Letting Go of the Tension

Do you have tension in your life? Do you recognize the real tension between what you need to be truly well and what the circumstances of your life require?

A book I’m reading titled Strengthening the Soul of Your Leadership puts it this way:

“There is the tension between being and doing, community and cause, truth-telling and putting the right spin on things. There is the tension between the time it takes to love people and the need for expediency. There is the tension between the need for measurable goals and the difficulty of measuring that which is ultimately immeasurable by anyone but God himself.”

Of course, most of us want to break that tension between two poles because it’s not fun to live in it. There really are only two ways to relieve it. Either we compromise or we hold steady.

If we can’t live in the tension of being and doing we opt for one or the other. We become crazy busy (to borrow from Kevin DeYoung) or we cloister ourselves away into unhealthy navel gazing. We opt for peace-at-any-price or unvarnished truth. We give ourselves a failing grade at all our impossible goals or we quit measuring everything altogether.

Compromise will get you out of the tension, but at what cost?

Holding steady, on the other hand, will grow you.

Moses held steady in the desert. Joshua held steady marching into the Promised Land. Jeremiah held steady as God’s people were exiled out of that land. This is what he had to say:

“It is good for a man that he bear the yoke in his youth. Let him sit alone in silence when it is laid on him.” (Lamentations 3:27-28)

When I was 18 I began to sense a call to ministry. At a weekend retreat with other college students I sought out a pastor and told him how I felt. His words to me were, “A call to ministry is a call to suffer!” He very quickly dispelled all my notions of what ministry entailed. In fact, he tried to scare me off reminding me that the chapter that says, “Thy mercies are new every morning,” is the same one that contained the admonition to bear the yoke.

It worked. He scared me off. I wasn’t ready to live in the tension between serving and suffering, between the cross and the crown.

How about you? Where have you been scared off from living in the tension between two areas in your life?

Now I’ve been ordained for three years. I live everyday in the tension described above. What changed?

On the one hand, I still don’t enjoy living in the tension. It’s not fun. It’s not comfortable. But I’ve found three things that brought me here keep me here holding steady. I think they can also help you hold steady.

Recognize God as the Greater Person to Find a Greater Example

God is the greater person. He calls you live between being and doing. He calls you to live in the tension of love and expediency. He created both love and time, so he should know how hard it can be. Jesus left one town where he was healing people to be able to preach in another. He never made it to every single town. My path toward ministry got clearer when I grew in my own recognition of God’s greatness. When you recognize God himself is willing to hold steady in the person of Christ, you have an example to imitate.

Let Go of the Greater Tension to Gain a Greater Strength

Imitating a great example is noble, but it is futile if there is not also a greater strength available to you. That strength also must exist outside of you. Jeremiah experienced this kind of strength when he penned these words: There is in my heart as it were a burning fire shut up in my bones, and I am weary with holding it in, and I cannot. (Jeremiah 20:9)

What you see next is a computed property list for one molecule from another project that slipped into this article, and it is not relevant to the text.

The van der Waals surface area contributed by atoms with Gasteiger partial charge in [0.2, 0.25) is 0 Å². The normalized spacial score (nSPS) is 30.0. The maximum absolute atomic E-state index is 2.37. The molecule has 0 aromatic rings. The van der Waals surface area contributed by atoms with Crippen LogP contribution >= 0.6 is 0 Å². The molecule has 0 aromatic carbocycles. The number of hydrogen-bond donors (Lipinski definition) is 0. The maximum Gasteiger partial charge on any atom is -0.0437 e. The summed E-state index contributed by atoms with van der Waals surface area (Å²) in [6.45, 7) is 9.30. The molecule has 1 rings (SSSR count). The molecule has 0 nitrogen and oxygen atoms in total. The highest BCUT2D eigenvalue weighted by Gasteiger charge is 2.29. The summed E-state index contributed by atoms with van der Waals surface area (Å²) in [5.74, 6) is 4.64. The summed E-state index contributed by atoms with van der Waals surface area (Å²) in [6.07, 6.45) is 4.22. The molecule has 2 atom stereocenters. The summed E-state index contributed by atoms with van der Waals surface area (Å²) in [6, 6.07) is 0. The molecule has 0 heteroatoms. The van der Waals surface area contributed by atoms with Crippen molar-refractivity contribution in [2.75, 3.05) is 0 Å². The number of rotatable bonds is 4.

The tension of holding in God’s word rather than speaking it was a greater tension for Jeremiah and it became a greater tension for me. Keeping quiet about my desire to pursue ministry caused more tension than holding steady in the face of figuring out how to pursue it. Once I got honest about my calling, I found greater strength to pursue it. I let go of the tension of holding it in to experience the strength of God’s word in figuring out how to move forward.

The word Jeremiah was called to speak was a strength outside of himself that kept him holding steady. That word strengthened him to live in the tension between saving his own life and speaking to his fellow countrymen and king who wanted to kill him.

Make the Greater Compromise In Order to Hold Steady in the Tension

You may feel the tension to compromise between peace and truth or love and expediency. But there is a greater compromise you must make. Compromise your pride rather than compromising your integrity and you will find strength to live in the tension to which God has called you.

Pride causes you to live in your own strength. It’s a lack of integrity because it is a downright lie that we have strength to go it alone in life. But when you make the greater compromise and admit your weakness, you will gain the strength available to you in Christ’s integrity. Repentance and faith is shorthand for compromising on your pride to gain Christ’s integrity which gives you strength.

When you have His strength you can hold steady in the tension of your life’s circumstances. That’s the real message of Paul in Philippians 4:12-13: In any and every circumstance I have learned the secret of facing plenty and hunger, abundance and need. I can do all things through Him who strengthens me.

When we recognize Someone greater has called us to let go of our pride and admit our weakness, then we can hold steady in life’s circumstances through His strength at work in us.

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